Skip Navigation U.S. Department of Health and Human Services
Agency for Healthcare Research Quality
Archive print banner

Feature Story

This information is for reference purposes only. It was current when produced and may now be outdated. Archive material is no longer maintained, and some links may not work. Persons with disabilities having difficulty accessing this information should contact us at: Let us know the nature of the problem, the Web address of what you want, and your contact information.

Please go to for current information.

Medical interns who work extended-duration shifts double their risk of car crashes when driving home from the hospital

Drowsy driving is a well-known hazard that causes more than 100,000 motor vehicle crashes on the Nation's highways every year. According to a recent study, first-year doctors in training, or medical interns, who work shifts of longer than 24 hours are more than twice as likely to have a car crash leaving the hospital and five times as likely to have a "near miss" incident on the road as medical interns who work shorter shifts. The study was supported by the Agency for Healthcare Research and Quality (HS12032 and F32 HS14130) and the National Institute for Occupational Safety and Health (NIOSH) in the Centers for Disease Control and Prevention.

Details of the study were published in an article that appeared in the January 13, 2005, issue of the New England Journal of Medicine. The article is the third in a series of studies cofunded by AHRQ and NIOSH on the impact of extended work hours and fatigue on interns conducted by the Divisions of Sleep Medicine at the Brigham and Women's Hospital and the Harvard Medical School in Boston. The first two studies were published in the October 28, 2004, issue of the same journal. Charles A. Czeisler, Ph.D., M.D., leads the Harvard Work Hours, Health, and Safety Group, the team that conducted all three studies. Dr. Czeisler is Baldino Professor of Sleep Medicine and Director of the Division of Sleep Medicine at Harvard Medical School.

For this study, Laura K. Barger, Ph.D., research associate in medicine at the Brigham and Women's Hospital and Harvard Medical School, and her colleagues recruited 2,737 interns from medical institutions around the country to fill out detailed monthly surveys recording their work hours, frequency of shifts of more than 24 hours, and driving safety records, including car accidents, near-miss incidents in which property damage was narrowly avoided, and incidents in which they had fallen asleep while driving or while stopped in traffic. More than 17,000 surveys were collected between April 2002 and May 2003. Researchers also randomly selected 7 percent of study participants to keep daily work diaries that were verified through direct observation.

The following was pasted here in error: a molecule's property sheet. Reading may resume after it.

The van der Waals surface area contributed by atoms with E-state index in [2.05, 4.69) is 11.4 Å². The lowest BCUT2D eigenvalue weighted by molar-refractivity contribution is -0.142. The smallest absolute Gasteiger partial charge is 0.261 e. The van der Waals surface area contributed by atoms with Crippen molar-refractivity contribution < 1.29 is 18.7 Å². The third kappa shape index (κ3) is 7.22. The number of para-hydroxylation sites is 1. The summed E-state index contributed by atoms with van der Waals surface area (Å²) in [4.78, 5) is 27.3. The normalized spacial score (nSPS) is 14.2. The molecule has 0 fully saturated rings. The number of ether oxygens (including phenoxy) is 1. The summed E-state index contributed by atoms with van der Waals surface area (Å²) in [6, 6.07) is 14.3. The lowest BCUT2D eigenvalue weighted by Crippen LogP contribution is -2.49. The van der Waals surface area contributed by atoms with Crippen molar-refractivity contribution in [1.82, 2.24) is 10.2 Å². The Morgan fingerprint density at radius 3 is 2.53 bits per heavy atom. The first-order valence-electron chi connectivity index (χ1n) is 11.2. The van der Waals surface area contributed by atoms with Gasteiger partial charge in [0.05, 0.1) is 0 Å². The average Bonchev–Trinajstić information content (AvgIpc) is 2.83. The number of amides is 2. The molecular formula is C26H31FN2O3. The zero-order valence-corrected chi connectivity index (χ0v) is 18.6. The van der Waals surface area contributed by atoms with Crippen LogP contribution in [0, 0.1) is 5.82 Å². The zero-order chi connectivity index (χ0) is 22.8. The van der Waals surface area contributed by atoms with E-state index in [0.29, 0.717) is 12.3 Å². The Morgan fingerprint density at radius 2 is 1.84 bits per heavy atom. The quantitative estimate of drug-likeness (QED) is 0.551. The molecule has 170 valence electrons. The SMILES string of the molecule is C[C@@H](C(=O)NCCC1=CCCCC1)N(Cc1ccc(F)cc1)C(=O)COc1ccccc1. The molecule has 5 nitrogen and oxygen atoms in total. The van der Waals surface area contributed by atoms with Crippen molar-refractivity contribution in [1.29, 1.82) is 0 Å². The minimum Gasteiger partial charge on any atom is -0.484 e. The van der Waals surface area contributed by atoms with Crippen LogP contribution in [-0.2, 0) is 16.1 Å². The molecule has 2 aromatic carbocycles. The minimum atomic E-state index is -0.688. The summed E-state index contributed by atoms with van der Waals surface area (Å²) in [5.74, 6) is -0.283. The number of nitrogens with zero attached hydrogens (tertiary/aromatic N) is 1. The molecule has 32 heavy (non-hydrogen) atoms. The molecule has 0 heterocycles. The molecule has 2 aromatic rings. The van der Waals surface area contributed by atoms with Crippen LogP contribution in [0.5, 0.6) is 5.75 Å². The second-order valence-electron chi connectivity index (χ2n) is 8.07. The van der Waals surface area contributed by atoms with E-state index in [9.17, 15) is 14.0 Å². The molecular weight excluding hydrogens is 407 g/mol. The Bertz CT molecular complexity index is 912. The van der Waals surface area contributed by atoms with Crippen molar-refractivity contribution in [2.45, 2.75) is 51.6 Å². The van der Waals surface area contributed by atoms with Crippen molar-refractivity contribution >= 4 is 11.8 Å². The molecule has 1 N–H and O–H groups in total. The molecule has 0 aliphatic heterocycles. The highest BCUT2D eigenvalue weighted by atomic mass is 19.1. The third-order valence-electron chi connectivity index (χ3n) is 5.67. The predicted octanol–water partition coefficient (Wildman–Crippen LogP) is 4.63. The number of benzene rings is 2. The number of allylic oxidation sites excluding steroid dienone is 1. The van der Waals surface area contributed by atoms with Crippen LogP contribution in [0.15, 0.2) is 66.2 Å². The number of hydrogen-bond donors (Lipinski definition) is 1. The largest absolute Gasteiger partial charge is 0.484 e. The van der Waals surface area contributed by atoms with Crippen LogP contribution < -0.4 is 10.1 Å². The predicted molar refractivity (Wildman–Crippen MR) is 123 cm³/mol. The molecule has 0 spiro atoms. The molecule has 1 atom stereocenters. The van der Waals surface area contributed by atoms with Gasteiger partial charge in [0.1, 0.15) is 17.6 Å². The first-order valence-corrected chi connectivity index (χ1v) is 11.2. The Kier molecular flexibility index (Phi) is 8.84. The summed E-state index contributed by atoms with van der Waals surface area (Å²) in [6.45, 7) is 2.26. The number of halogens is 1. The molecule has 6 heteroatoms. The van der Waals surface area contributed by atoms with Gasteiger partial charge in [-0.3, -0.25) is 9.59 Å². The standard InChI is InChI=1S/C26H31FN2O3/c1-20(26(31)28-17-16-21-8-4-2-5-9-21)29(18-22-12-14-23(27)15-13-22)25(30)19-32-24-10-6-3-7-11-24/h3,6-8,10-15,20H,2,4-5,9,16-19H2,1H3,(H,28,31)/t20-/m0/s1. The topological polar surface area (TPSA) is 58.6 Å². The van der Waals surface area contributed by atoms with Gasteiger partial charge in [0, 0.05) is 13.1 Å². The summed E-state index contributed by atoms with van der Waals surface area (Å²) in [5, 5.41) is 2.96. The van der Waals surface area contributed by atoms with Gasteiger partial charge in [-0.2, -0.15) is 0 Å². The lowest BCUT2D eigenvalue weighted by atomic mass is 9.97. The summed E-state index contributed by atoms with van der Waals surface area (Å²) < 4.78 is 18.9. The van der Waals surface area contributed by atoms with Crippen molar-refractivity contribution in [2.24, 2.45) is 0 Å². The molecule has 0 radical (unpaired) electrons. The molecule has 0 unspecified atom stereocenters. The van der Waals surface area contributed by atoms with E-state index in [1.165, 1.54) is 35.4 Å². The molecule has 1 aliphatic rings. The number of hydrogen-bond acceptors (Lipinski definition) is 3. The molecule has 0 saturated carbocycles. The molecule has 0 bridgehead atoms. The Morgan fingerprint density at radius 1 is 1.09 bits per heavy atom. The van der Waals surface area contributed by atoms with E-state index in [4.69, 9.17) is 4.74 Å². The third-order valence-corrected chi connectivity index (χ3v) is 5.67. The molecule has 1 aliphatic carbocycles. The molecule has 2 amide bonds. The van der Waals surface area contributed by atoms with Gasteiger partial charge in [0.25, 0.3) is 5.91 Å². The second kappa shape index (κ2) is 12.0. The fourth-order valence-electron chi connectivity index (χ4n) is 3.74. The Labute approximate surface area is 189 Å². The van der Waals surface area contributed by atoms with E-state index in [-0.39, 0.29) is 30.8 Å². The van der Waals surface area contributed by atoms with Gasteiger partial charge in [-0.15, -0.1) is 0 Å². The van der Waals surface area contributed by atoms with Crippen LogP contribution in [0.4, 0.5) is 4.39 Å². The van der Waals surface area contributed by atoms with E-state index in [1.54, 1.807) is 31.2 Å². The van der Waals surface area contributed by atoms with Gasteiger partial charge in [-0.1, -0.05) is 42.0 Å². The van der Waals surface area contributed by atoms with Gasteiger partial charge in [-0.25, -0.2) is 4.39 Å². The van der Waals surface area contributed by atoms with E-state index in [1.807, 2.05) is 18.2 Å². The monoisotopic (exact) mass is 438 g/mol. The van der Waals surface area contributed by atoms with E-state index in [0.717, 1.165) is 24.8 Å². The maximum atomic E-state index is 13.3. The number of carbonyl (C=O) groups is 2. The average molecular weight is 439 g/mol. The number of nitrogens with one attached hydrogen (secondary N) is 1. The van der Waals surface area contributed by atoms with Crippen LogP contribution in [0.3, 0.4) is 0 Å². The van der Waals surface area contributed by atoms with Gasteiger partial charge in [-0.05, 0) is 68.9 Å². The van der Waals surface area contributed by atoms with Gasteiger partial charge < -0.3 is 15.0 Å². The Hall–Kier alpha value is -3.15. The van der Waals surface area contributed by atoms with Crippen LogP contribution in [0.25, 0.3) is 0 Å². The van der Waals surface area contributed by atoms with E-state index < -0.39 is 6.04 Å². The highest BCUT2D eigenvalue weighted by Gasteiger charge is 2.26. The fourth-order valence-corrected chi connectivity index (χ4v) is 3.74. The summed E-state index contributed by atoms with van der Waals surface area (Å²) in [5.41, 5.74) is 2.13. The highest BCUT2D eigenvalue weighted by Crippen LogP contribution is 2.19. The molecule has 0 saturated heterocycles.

The researchers found that the majority of interns routinely worked more than 30 consecutive hours, and the interns reported that on average, they were awake 96 percent of the time they were in the hospital. Also, during the 12-month study period, interns reported working an average of 80 hours or more during 46 percent of work weeks and 100 hours or more per week during 11 percent of work weeks.

Study participants reported a total of 320 accidents during the 12-month study period, including 133 that resulted in treatment in the emergency room, property damage of more than $1,000, or the filing of a police report. Slightly more than 40 percent of the 320 crashes occurred on the commute from work. Every extended shift that was scheduled per month increased the monthly rate of accidents on the commute from work by 16 percent and the monthly rate of any car accident by 9 percent. Interns also were more than twice as likely to fall asleep while driving and more than three times as likely to fall asleep while stopped in traffic in months during which they worked five or more extended shifts.

For more information, see "Extended work shifts and the risk of motor vehicle crashes among interns," by Dr. Barger, Brian E. Cade, M.S., Najib T. Ayas, M.D., M.P.H., and others, in the January 13, 2005, New England Journal of Medicine 352, pp. 125-134.

Return to Contents
Proceed to Next Article

The information on this page is archived and provided for reference purposes only.


AHRQ Advancing Excellence in Health Care